Spotify has been accused of a lax response to removing white supremacist content from the streaming platform.
According to a report from the Anti-Defamation League, 40 acts of white supremacy were hosted on Spotify, violating the platform’s rules against “dangerous content.”
The report found that Fashwave, an electronic music that reflects a white supremacist ideology, Rock Against Communism, a subgenre of punk that promotes racism and anti-Semitism, and National Socialist Black Metal (NBSM) were among the musical subgenres on these artists accepted them. fascism and white supremacy.
The ADL noted that some of these acts, many of which it says share links to “other extremist spaces” directly on their profiles, are “verified” artists on Spotify, licensing them to use the tools that built into the platform to help you. put your music on the playlists.
The report said that a Spotify search for the term Fashwave turned up 72 playlists created by users on the platform, with titles such as 14/88 (code white supremacist) and Right Wing Death Squad.
He also highlighted instances of algorithmic playlists generated by Spotify and curated for individual users incorporating white supremacist content. According to the report, this type of content thrives on the platform despite violating the anti-extremist guidelines of Spotify’s content policy.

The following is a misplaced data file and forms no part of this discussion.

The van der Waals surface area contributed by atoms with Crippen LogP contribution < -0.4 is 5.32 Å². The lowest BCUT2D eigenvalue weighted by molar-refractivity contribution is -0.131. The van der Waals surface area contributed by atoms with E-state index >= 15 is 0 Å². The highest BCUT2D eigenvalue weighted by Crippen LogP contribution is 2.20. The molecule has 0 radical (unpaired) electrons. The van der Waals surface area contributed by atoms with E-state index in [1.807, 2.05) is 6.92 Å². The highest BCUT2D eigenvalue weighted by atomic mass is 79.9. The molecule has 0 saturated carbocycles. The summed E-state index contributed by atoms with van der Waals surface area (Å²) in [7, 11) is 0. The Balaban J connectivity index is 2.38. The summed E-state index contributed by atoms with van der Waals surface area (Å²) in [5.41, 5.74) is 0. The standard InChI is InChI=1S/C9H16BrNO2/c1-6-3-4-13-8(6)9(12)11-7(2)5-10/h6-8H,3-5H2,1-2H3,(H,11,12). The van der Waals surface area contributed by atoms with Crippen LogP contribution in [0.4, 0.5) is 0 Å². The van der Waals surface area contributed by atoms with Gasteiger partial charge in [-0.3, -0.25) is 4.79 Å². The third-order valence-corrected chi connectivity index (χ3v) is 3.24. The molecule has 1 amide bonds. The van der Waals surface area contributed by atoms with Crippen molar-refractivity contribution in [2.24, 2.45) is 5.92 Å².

An earlier report from February found that Spotify’s platform standards were weak and “loosely defined,” prompting Spotify to update those standards to “add a much more explicit anti-extremist policy.”
But the ADL said in its new report that “these rules do not appear to be strictly enforced” and that “Spotify still has significant work to do to enforce its new policy”.
Users who want to flag extremist content can only do so on the Spotify desktop app, although Spotify says it will add a reporting method to the mobile app.
In a statement to Billboard, a Spotify spokesperson said the company “takes concerns about content very seriously” and uses “algorithmic and human detection measures” to monitor content.
They also claimed that Spotify removed 12,000 podcast episodes, 19,000 playlists, 160 songs, and “almost 20” albums that violated Spotify’s policies against hate content.
NME has contacted Spotify for further comment.
Meanwhile, in February, Spotify removed dozens of episodes of The Joe Rogan Experience in response to backlash over the use of the N-word in previous episodes. The streaming giant also said it would add content advisors to all episodes containing COVID misinformation.
Rogan was recently embroiled in controversy after Neil Young demanded that his music be removed from Spotify unless the platform was willing to remove episodes of the podcast in which Rogan had spread dangerous misinformation about COVID vaccines.